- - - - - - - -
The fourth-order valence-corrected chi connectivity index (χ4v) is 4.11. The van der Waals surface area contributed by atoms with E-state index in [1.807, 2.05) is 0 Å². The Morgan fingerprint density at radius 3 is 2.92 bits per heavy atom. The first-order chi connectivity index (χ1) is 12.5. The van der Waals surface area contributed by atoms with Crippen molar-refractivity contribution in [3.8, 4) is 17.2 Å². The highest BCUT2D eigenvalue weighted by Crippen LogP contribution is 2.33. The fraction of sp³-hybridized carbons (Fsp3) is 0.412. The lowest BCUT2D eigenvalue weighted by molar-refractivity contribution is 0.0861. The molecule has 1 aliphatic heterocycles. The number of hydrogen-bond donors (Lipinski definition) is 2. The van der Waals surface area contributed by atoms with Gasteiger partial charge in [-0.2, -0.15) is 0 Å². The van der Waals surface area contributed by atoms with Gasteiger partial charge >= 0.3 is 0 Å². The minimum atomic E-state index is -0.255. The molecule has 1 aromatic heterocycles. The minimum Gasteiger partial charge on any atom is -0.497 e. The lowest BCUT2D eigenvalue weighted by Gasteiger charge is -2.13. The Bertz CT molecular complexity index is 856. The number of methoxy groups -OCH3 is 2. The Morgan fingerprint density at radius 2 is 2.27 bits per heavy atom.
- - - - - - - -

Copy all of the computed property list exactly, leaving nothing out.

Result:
The fourth-order valence-corrected chi connectivity index (χ4v) is 4.11. The van der Waals surface area contributed by atoms with E-state index in [1.807, 2.05) is 0 Å². The Morgan fingerprint density at radius 3 is 2.92 bits per heavy atom. The first-order chi connectivity index (χ1) is 12.5. The van der Waals surface area contributed by atoms with Crippen molar-refractivity contribution in [3.8, 4) is 17.2 Å². The highest BCUT2D eigenvalue weighted by Crippen LogP contribution is 2.33. The fraction of sp³-hybridized carbons (Fsp3) is 0.412. The lowest BCUT2D eigenvalue weighted by molar-refractivity contribution is 0.0861. The molecule has 1 aliphatic heterocycles. The number of hydrogen-bond donors (Lipinski definition) is 2. The van der Waals surface area contributed by atoms with Gasteiger partial charge in [-0.2, -0.15) is 0 Å². The van der Waals surface area contributed by atoms with Gasteiger partial charge >= 0.3 is 0 Å². The minimum atomic E-state index is -0.255. The molecule has 1 aromatic heterocycles. The minimum Gasteiger partial charge on any atom is -0.497 e. The lowest BCUT2D eigenvalue weighted by Gasteiger charge is -2.13. The Bertz CT molecular complexity index is 856. The number of methoxy groups -OCH3 is 2. The Morgan fingerprint density at radius 2 is 2.27 bits per heavy atom.